Franz Kafka? The writer who lived in Prague and was sick all the time? We know a different Kafka, and we’d like to open a permanent exhibition in Zürau to introduce you to Kafka-globetrotter who liked going to the cinema, did sports and rode a motorbike.
Author: Jindra & Matyášová
Kafka on a beach in Denmark, 1914.
He always tried something new, such as fitness...
In 1909, he saw an aeroplane for the first time.
He enjoyed his holiday at Lago di Garda, Italy.
He saw this luxury hotel near Lago Maggiore.
In Paris, Kafka admired doubledeckers.
He was also in the climate spa in Merano.
He visited factories in Tetschen (Děčín).
In Milan, Kafka saw the Duomo and the Opera.
He also visited this mysterious island, Helgoland.
He went to Rigi Kulm, Switzerland..
In Berlin, Kafka saw this railway station.
He had a great time at the beach in Norderney.
He also went skiing to the Tatra Mountains.
Kafka also liked this view from Oybin, Germany.
His sister Ottla taught him to ride a motorbike.
Blšany, Ústecký kraj, Česká republika
In 2003, I, Judita Matyášová (journalist), met the photographer Jan Jindra. He told me he liked taking pictures of all the places Kafka had visited. What…? I could imagine Kafka travelling to Vienna but across Europe?
Soon I started reading Kafka’s diaries and letters to find out that Kafka was not the homebody we often think. He liked going to the cinema, enjoyed vegetarian meals, and admired planes. He travelled to Germany, Austria, France, Switzerland, Italy, Denmark or even Romania.
For several years, Jan Jindra and I had been travelling in Kafka’s footsteps, and now we’d like to show you who he really was.
What’s our aim?
We’d like to open a permanent exhibition “Kafka on holiday” in a former oast house in the village of Siřem/Zürau where Kafka stayed for eight months.
For 12 years, we’d been mapping all the places visited by Franz Kafka. We visited 70 sites across Europe where he spent his holidays or went on business trips, and we described our adventure in a book published by Academia in 2009.
But we felt it was not enough – we wanted to find an authentic place where Kafka lived and open a permanent exhibition there. We found such a place in the tiny village of Zürau, about 80 km from Prague. Kafka stayed there for eight months in 1917-1918, and he really liked the country life there – going for walks, sunbathing on a hill, helping his sister Ottla on a farm. This year, the local Franz Kafka club, led by David Herblich, offered us to mount the exhibition in a former oast house.
On the first floor, we’d like to open a permanent exhibition about Kafka’s stay in Zürau and his travels across Europe. The exhibition will introduce you to a different Kafka – an active man who liked travelling, going to the cinema, eating vegetarian food, and exercising. On the second floor, there will be an exhibition hall for artists who want to get inspired by this unusual, almost untouched place.
We have hundreds of historical photographs and interesting stories about Kafka, but we need to rebuild the former oast house at first. Your money will be used to pay for the necessary repairs in the interior and to hire an architect specialized on industrial buildings, a stage designer, craftsmen, producers of exhibition panels, English and German translators, and producers of marketing materials.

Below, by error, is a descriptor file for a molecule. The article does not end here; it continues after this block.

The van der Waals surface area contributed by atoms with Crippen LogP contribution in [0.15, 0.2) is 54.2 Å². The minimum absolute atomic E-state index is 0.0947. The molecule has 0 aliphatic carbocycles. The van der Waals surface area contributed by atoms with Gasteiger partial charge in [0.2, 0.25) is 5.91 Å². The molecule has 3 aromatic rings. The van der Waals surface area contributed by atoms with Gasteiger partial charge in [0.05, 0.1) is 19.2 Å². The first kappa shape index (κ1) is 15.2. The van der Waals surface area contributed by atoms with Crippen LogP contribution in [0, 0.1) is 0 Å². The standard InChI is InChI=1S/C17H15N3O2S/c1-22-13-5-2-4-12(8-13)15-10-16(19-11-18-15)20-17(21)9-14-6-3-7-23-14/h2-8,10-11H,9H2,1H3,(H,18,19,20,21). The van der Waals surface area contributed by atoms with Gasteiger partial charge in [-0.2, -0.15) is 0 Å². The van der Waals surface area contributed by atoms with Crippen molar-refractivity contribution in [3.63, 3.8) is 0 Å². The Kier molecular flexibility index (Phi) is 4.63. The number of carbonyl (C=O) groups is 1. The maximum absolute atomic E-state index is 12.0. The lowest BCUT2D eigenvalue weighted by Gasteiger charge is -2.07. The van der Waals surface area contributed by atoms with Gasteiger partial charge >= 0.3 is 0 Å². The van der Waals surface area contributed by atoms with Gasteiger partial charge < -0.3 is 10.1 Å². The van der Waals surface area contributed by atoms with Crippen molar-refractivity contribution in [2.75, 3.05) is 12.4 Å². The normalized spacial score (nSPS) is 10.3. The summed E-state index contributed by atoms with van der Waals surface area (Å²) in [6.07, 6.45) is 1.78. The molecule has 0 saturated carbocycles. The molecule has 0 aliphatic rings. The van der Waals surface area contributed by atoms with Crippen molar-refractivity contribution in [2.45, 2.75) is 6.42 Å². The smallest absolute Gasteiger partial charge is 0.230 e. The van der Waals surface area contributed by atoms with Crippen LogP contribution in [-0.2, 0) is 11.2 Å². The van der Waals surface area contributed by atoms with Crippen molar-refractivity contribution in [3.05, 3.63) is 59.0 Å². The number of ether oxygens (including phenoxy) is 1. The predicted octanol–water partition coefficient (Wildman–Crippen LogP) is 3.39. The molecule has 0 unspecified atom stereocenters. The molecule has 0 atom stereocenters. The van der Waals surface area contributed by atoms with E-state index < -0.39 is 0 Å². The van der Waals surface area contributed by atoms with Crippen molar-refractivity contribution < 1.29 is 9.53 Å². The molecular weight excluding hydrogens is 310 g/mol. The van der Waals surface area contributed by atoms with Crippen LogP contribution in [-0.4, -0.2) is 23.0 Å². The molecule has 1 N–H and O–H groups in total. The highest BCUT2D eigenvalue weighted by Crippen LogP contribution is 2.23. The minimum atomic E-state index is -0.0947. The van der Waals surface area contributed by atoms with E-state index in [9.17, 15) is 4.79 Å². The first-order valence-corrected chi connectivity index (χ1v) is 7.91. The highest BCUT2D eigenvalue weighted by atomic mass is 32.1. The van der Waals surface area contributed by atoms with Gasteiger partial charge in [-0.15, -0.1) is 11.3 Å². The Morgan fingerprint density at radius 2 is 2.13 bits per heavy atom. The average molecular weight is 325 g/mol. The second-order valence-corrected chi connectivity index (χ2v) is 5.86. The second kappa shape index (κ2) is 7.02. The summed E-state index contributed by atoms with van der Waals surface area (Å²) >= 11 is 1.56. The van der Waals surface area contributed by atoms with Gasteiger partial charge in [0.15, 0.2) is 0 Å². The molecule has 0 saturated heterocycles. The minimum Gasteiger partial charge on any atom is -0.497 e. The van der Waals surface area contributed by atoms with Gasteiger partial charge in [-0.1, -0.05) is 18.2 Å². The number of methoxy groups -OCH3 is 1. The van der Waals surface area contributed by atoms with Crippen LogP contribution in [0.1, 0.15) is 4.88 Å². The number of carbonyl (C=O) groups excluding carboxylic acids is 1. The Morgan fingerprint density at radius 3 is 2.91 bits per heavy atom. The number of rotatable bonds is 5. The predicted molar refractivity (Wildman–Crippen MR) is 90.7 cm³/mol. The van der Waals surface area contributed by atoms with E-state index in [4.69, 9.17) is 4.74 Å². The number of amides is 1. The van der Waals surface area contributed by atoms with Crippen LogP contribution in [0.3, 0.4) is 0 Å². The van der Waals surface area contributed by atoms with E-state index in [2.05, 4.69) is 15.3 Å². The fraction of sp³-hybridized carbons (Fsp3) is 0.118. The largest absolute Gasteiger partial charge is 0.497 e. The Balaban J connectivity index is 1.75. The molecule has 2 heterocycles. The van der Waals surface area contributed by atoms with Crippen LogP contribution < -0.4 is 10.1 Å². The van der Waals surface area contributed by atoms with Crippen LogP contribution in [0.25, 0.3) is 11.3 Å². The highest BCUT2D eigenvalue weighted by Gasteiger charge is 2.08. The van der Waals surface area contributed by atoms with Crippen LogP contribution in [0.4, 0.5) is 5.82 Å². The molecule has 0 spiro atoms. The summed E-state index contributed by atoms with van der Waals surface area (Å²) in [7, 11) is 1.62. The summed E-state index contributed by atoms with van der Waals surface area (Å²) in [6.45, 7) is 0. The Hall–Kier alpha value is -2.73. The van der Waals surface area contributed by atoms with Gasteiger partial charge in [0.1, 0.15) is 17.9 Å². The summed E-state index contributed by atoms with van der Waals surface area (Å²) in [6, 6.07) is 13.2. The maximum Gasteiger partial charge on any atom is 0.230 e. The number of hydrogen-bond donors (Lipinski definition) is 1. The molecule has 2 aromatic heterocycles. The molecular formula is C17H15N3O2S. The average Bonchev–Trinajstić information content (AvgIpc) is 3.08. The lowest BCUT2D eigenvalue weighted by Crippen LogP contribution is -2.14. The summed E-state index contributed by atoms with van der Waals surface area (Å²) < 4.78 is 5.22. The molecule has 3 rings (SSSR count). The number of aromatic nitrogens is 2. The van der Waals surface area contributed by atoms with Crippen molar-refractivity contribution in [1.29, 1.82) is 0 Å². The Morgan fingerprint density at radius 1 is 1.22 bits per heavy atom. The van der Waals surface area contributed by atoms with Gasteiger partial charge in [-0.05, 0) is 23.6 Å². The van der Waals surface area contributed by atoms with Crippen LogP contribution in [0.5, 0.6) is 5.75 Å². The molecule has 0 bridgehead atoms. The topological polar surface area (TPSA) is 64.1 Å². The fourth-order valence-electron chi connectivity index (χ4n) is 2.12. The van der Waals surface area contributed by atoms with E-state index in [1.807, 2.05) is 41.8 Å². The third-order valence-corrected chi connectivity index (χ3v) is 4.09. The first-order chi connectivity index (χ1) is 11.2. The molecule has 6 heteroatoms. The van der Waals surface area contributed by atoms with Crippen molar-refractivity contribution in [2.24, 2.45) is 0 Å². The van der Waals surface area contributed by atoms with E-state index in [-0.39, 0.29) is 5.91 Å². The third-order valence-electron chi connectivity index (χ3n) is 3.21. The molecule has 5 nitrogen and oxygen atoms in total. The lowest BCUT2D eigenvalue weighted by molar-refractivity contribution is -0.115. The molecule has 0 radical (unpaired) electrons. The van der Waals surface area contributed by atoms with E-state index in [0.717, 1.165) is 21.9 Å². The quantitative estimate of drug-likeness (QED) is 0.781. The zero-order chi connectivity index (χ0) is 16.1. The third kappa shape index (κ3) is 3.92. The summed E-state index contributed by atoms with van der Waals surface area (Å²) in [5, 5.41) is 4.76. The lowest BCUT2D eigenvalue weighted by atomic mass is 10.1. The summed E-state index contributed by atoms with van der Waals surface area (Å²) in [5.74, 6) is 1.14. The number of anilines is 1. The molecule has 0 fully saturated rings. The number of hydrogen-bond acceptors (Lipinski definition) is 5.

If we collect more than 31,758 euros, we can start working on another aim: we’d like to build a residence for writers in Zürau. The village is magical also because it’s so untouched and far from the civilization. It’s an ideal place for authors who want to get inspired and write in peace. One of them will be chosen by an international committee and if we’re lucky, they will be able to come and spend a month in a place where Kafka lived already next year. The apartment is plainly furnished (with a bed, table, and a chair) and it needs a new bathroom. The money will be used to build the facilities.
We keep hearing that Kafka was a grumpy and boring guy. But we’d like to change that!
Our aim is to present Kafka as an active man who was interested in a healthy life-style, ate vegetarian food, used to go to the cinema, and liked modern dances, rowing and sports. We’d also like to inspire people to read his texts and experience what we did: an amazing adventure with Franz on holiday!
Judita Matyášová works as a journalist for the Lidové noviny. She writes about cultural events and records the stories of Czechs who left their country in the 20th century.
In 2009, Judita Matyášová and Jan Jindra published a book about Franz Kafka and his travels, mapping about 70 places all over Europe. In 2013, Judita published a book about the fate of Czech Jewish children in Denmark, Přátelství navzdory Hitlerovi (Friendship in Defiance of Hitler).
She regularly lectures at Yad Vashem, in the Jewish Museum in Prague, in Stockholm or Copenhagen, and at the Anglo-American University in Prague.
Jan Jindra studied photography at the Film and TV School of Academy of Performing Arts in Prague, and created a series of thematic cycles exhibited both in the Czech Republic and abroad. Besides the Kafka project, he documents the places visited by Rainer Maria Rilke.
Jan Jindra also teaches photography at Tomáš Baťa University in Zlín; he is a co-ordinator of several international projects, e.g. the Novesta workshop in the former Baťa factory in Zlín, and curator of the exhibition presenting the life of Tomáš Baťa, jr. in the auditorium of the rector’s office at Tomáš Baťa University in Zlín.